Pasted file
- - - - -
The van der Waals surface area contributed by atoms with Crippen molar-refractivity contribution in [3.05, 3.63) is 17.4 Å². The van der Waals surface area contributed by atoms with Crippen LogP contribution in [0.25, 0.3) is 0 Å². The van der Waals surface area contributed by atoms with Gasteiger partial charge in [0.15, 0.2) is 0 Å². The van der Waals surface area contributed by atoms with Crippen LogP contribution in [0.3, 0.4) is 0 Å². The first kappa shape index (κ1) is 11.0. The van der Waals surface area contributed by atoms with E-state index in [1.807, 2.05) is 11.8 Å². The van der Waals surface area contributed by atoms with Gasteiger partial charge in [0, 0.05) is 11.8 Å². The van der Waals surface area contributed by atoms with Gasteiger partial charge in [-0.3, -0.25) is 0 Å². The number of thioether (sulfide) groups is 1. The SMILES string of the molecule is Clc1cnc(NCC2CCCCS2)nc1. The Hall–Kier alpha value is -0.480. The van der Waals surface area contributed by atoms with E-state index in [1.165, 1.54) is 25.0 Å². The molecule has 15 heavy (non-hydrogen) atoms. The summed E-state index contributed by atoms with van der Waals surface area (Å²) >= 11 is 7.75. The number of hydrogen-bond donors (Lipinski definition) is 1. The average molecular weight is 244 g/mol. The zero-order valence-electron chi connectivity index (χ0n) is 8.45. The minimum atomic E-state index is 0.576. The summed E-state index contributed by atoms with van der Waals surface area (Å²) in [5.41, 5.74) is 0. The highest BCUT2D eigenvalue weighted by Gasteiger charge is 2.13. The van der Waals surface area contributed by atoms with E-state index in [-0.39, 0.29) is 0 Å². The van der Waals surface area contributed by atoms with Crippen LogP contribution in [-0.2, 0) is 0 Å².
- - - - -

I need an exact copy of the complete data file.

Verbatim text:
The van der Waals surface area contributed by atoms with Crippen molar-refractivity contribution in [3.05, 3.63) is 17.4 Å². The van der Waals surface area contributed by atoms with Crippen LogP contribution in [0.25, 0.3) is 0 Å². The van der Waals surface area contributed by atoms with Gasteiger partial charge in [0.15, 0.2) is 0 Å². The van der Waals surface area contributed by atoms with Crippen LogP contribution in [0.3, 0.4) is 0 Å². The first kappa shape index (κ1) is 11.0. The van der Waals surface area contributed by atoms with E-state index in [1.807, 2.05) is 11.8 Å². The van der Waals surface area contributed by atoms with Gasteiger partial charge in [0, 0.05) is 11.8 Å². The van der Waals surface area contributed by atoms with Gasteiger partial charge in [-0.3, -0.25) is 0 Å². The number of thioether (sulfide) groups is 1. The SMILES string of the molecule is Clc1cnc(NCC2CCCCS2)nc1. The Hall–Kier alpha value is -0.480. The van der Waals surface area contributed by atoms with E-state index in [1.165, 1.54) is 25.0 Å². The molecule has 15 heavy (non-hydrogen) atoms. The summed E-state index contributed by atoms with van der Waals surface area (Å²) >= 11 is 7.75. The number of hydrogen-bond donors (Lipinski definition) is 1. The average molecular weight is 244 g/mol. The zero-order valence-electron chi connectivity index (χ0n) is 8.45. The minimum atomic E-state index is 0.576. The summed E-state index contributed by atoms with van der Waals surface area (Å²) in [5.41, 5.74) is 0. The highest BCUT2D eigenvalue weighted by Gasteiger charge is 2.13. The van der Waals surface area contributed by atoms with E-state index in [-0.39, 0.29) is 0 Å². The van der Waals surface area contributed by atoms with Crippen LogP contribution in [-0.2, 0) is 0 Å².